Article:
Madam Speaker, let me first say in response that I reject the premise of the question presented by the hon. member across the aisle.
Number one, she speaks about cuts to funding for a women's organization. In fact, we are spending more money on women's organizations in Canada today than at any other time in history.
I should also point out that if the hon. member wants to talk about cuts in funding, let us go back to the 1990s when the former Liberal Party was in government. There was $25 billion that it cut in social and health care transfers to the provinces in order to try to cover and pay off the debt that was racked up by its former hero, Pierre Elliott Trudeau.
Also, since it is a timely discussion today with EI private members' bills being debated and discussed, the Liberals took $50 billion out of the EI fund to help try to pay down the deficit as well, punishing workers and employers at the same time.
The Liberal Party has a very poor track record. In my view, at least, it is absolutely hypocritical that they should criticize this government for funding cuts, when in fact they were the authors of some of the largest funding cuts to Canadians and provinces in history.
I should also point out, as I alluded to just a few moments ago, that this was a result of massive debts racked up by the Pierre Elliott Trudeau government in the 1970s. In fact, as history knows, Prime Minister Trudeau at the time, at the end of his term, was spending $1.03 for every dollar in revenue the government took in. That is unsustainable, and that is why Canada has as high a debt load as we do today.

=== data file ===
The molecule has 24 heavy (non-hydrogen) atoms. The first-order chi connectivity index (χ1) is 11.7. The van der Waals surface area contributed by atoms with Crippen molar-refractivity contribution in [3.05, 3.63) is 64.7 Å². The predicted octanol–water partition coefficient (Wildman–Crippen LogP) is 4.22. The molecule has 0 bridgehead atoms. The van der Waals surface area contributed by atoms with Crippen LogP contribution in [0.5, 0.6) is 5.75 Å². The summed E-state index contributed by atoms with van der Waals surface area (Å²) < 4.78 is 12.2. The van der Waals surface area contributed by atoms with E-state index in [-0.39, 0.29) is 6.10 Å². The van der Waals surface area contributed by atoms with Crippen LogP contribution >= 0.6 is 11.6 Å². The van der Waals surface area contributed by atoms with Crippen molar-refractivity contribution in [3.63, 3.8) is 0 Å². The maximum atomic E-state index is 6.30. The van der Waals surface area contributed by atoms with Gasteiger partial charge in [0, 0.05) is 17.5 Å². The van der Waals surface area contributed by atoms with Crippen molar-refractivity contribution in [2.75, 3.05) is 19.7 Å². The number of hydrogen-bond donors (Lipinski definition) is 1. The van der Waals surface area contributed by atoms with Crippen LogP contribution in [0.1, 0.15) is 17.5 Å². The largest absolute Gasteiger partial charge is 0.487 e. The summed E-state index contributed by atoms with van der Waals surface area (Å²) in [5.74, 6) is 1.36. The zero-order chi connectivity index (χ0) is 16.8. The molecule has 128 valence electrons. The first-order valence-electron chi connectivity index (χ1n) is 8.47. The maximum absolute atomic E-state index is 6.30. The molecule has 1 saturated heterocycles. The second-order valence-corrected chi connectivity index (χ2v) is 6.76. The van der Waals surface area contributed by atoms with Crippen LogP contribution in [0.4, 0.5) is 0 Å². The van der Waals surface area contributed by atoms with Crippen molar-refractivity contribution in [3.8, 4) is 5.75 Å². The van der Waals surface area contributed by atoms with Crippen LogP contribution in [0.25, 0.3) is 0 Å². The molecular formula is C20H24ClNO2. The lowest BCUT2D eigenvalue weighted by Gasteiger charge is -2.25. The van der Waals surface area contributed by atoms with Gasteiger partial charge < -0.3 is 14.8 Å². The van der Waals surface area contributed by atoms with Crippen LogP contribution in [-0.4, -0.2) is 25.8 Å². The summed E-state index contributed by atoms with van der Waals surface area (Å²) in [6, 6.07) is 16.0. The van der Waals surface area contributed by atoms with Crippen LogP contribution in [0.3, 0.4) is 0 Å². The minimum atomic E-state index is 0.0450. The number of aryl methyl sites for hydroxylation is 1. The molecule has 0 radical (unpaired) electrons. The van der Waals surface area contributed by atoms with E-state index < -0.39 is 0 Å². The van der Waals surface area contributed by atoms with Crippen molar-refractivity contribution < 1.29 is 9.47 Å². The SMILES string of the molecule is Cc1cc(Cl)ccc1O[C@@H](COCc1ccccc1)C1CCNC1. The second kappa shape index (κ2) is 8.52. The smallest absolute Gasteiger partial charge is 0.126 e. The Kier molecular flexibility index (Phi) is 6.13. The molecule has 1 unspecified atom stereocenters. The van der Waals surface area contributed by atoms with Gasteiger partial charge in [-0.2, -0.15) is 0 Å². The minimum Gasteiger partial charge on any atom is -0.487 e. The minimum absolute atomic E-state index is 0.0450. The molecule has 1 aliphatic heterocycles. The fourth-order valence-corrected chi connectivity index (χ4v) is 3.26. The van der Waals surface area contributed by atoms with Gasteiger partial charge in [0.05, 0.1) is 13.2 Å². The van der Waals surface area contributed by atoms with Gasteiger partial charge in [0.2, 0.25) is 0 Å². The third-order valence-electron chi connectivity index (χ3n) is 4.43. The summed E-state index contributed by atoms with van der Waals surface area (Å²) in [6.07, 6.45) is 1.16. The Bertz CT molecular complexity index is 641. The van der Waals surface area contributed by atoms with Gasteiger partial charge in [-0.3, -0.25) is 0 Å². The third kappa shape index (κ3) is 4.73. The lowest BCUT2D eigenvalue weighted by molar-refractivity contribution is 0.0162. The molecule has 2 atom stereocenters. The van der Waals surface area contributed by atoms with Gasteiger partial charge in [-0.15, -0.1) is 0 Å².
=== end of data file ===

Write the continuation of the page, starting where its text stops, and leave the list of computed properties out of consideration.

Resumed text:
The National Post had a great editorial today, talking about Mr. Trudeau's legacy. It points out quite correctly that the philosophy of Mr. Trudeau was to spend his way out of debt, to inflate his way out of debt. It just simply does not work.
I also notice that we have a current leader of the official opposition who has stated repeatedly and in publications across Canada that he is cut from the same mould as Pierre Trudeau.
The official opposition leader is calling himself a tax and spend Liberal. He is advocating such things as a 45-day work year in terms of EI benefits. Those are things that would cost billions upon billions of dollars to the Canadian economy and would tax workers and employers. That is simply not acceptable.
When I hear words from the hon. member opposite that the present-day Conservative government has been cutting funds to groups, it simply does not wash, because it is not true.
One thing the Liberal Party was very good at when it was in government a few years ago was funding a lot of advocacy groups, but not because it felt that this was the right thing to do. It was merely because, by funding these groups, the groups would then in turn speak favourably about the government. In other words, it used taxpayers' dollars to fund groups that would go out and promote the Liberal brand across Canada.
That is not responsible government. It is not even close to being responsible government. That is the choice Canadians will have come the next election.
Do they want to go back to the irresponsible tax and spend ways of the Liberals, who proved in the 1970s and onwards that they could not be responsible in terms of guarding taxpayers' dollars; or do they want to re-elect a Conservative government that provides stable, fiscally responsible government, as we see today?